As this is a budget phone, Nokia has elected not to support 4G, though with EE announcing its £99 Kestrel smartphone with 4G support recently, this excuse no longer holds much weight.


Lumia 630: Camera


Well, there's not much to say here. You get a basic 5 megapixel sensor on the rear without a flash, which performs as you would expect.

In good lighting conditions you can capture still images relatively well, though obviously fine detail will be lacking. Try and capture a moving object or night time scene however and the limitations of the camera become evident.

While the Nokia camera app is brilliant on the Lumia 1020 when it has the camera hardware to go with it, here it seems like overkill and most users will be looking for a the more straight forward standard Windows Phone app.

There is also no front camera on the Lumia 630 which (thankfully) means less selfies and (unfortunately) no video calling.


Lumia 630: Windows 8.1


Aside from its low price, the secret weapon in the Lumia 630's locker it that it is the first phone to come with Windows Phone 8.1.

Nokia Lumia 630 Review

What does that mean over Windows Phone 8? Well there are a ton of updates, the vast majority of which are excellent addition to the interface.

Windows Phone 8.1 brings a notification centre called Action Center - something sorely missing from previous versions of the operating system - and more customisation options on the home screen including more icons crammed onto the screen and the ability to put a picture behind those icons.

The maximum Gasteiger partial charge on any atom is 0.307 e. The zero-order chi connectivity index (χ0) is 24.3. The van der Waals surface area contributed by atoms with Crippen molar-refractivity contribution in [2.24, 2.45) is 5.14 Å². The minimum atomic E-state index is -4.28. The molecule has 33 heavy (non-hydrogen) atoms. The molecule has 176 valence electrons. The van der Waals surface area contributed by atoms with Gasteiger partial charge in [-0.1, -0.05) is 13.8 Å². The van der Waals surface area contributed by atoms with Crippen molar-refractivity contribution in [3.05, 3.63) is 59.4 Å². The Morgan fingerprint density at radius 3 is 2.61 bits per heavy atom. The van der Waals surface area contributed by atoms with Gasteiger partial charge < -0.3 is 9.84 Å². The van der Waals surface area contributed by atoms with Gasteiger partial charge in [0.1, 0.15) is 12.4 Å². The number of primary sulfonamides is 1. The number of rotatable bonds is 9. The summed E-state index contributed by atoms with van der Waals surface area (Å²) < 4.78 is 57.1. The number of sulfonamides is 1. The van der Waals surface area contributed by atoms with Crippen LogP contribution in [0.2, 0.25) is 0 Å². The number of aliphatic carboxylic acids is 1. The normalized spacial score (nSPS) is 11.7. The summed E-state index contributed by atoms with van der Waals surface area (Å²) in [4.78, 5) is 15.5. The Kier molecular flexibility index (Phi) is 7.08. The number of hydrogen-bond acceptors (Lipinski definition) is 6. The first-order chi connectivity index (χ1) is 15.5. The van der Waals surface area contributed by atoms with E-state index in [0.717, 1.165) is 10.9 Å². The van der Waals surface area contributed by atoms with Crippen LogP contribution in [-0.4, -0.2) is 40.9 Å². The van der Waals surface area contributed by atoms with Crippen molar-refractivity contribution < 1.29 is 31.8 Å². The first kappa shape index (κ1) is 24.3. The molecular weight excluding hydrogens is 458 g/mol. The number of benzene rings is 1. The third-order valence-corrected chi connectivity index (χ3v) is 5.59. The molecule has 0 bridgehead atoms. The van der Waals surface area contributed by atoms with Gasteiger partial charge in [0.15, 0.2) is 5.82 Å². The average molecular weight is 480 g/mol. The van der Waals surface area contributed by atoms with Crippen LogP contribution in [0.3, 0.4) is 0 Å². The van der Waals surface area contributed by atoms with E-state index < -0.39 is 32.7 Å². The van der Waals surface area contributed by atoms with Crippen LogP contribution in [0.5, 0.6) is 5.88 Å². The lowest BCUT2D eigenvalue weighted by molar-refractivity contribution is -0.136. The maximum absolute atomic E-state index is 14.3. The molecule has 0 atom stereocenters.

Another big improvement is the Swype-like keyboard called Word Flow which is excellent.

The headline feature of Windows 8.1 is Cortana, the voice-activated personal assistant but it won't be available in the UK until later this year (though there is a way around this for those interested).

While Windows 8.1 is certainly a big improvement, the main problem with Windows Phone 8.1 remains - a lack of apps. Some apps I use everyday on Android - such as Pocket - are not available.

Until the Windows Phone store gains something approaching the breadth and depth of the App Store or Google Play, this will be a big negative for phones from the Lumia 630 up to premium devices like the Lumia 1020.


Lumia 630: Value and Verdict


Nokia is selling the Lumia 630 directly for £129 but if can be had from Carphone Warehouse for £99 plus a £10 top up on O2 and Virgin Mobile.

While this is certainly a great price for a smartphone with a 4.5in screen, attractive design and good build quality, the poor screen resolution, lacklustre performance and lack of apps on Windows Phone, means there are better options out there for first-time smartphone users.

Both the Moto E (£89) and the Moto G (around £100) offer better performance and the range of Android apps is huge in comparison.

If you really like the Windows Phone interface (and there is certainly more to like with 8.1) and are looking for a cheap option the Lumia 630 will suffice, it's just a pity Nokia/Microsoft didn't make it just that bit better.

Scores:

  • Screen 6/10 – At 4.5in it's big enough, but poor resolution and uneven lighting are a big problem
  • Camera 5/10 – No flash, but the 5 megapixel rear camera will do in a pinch
  • Software 8/10 – Windows Phone 8.1 is a big improvement but where are the apps?
  • Design 8/10 – Bright, lightweight and attractive, but go for the green or orange rather than plain old black
  • Build quality 8/10 – It's no iPhone 5s, but the phone feels compact and solid
  • Overall 7/10 – A budget price is not enough any more, Microsoft needs to do more to challenge Android at the low end

The Good

  • Bright, lightweight design
  • Windows 8.1 a big improvement

The Bad

  • Poor performance
  • Low res screen
  • Lack of apps